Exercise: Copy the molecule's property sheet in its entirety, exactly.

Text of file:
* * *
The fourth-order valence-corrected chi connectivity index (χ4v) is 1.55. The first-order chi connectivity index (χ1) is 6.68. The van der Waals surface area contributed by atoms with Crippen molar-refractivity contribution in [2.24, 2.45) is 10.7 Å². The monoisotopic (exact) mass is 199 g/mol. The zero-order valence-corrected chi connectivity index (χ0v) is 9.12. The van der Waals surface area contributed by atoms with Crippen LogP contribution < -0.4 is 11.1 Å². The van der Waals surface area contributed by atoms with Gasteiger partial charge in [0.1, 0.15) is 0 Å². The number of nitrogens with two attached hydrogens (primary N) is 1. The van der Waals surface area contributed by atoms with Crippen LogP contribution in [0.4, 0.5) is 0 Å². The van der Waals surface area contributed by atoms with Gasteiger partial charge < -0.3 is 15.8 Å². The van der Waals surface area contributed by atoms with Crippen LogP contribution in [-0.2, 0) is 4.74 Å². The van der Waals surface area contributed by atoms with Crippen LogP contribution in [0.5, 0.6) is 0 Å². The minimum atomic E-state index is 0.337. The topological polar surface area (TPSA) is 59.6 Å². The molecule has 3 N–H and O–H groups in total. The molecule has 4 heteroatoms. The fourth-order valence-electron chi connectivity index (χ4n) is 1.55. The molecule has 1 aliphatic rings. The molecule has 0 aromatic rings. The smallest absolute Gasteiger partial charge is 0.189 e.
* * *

The fourth-order valence-corrected chi connectivity index (χ4v) is 1.55. The first-order chi connectivity index (χ1) is 6.68. The van der Waals surface area contributed by atoms with Crippen molar-refractivity contribution in [2.24, 2.45) is 10.7 Å². The monoisotopic (exact) mass is 199 g/mol. The zero-order valence-corrected chi connectivity index (χ0v) is 9.12. The van der Waals surface area contributed by atoms with Crippen LogP contribution < -0.4 is 11.1 Å². The van der Waals surface area contributed by atoms with Gasteiger partial charge in [0.1, 0.15) is 0 Å². The number of nitrogens with two attached hydrogens (primary N) is 1. The van der Waals surface area contributed by atoms with Crippen LogP contribution in [0.4, 0.5) is 0 Å². The van der Waals surface area contributed by atoms with Gasteiger partial charge < -0.3 is 15.8 Å². The van der Waals surface area contributed by atoms with Crippen LogP contribution in [-0.2, 0) is 4.74 Å². The van der Waals surface area contributed by atoms with Crippen LogP contribution in [0.5, 0.6) is 0 Å². The minimum atomic E-state index is 0.337. The topological polar surface area (TPSA) is 59.6 Å². The molecule has 3 N–H and O–H groups in total. The molecule has 4 heteroatoms. The fourth-order valence-electron chi connectivity index (χ4n) is 1.55. The molecule has 1 aliphatic rings. The molecule has 0 aromatic rings. The smallest absolute Gasteiger partial charge is 0.189 e.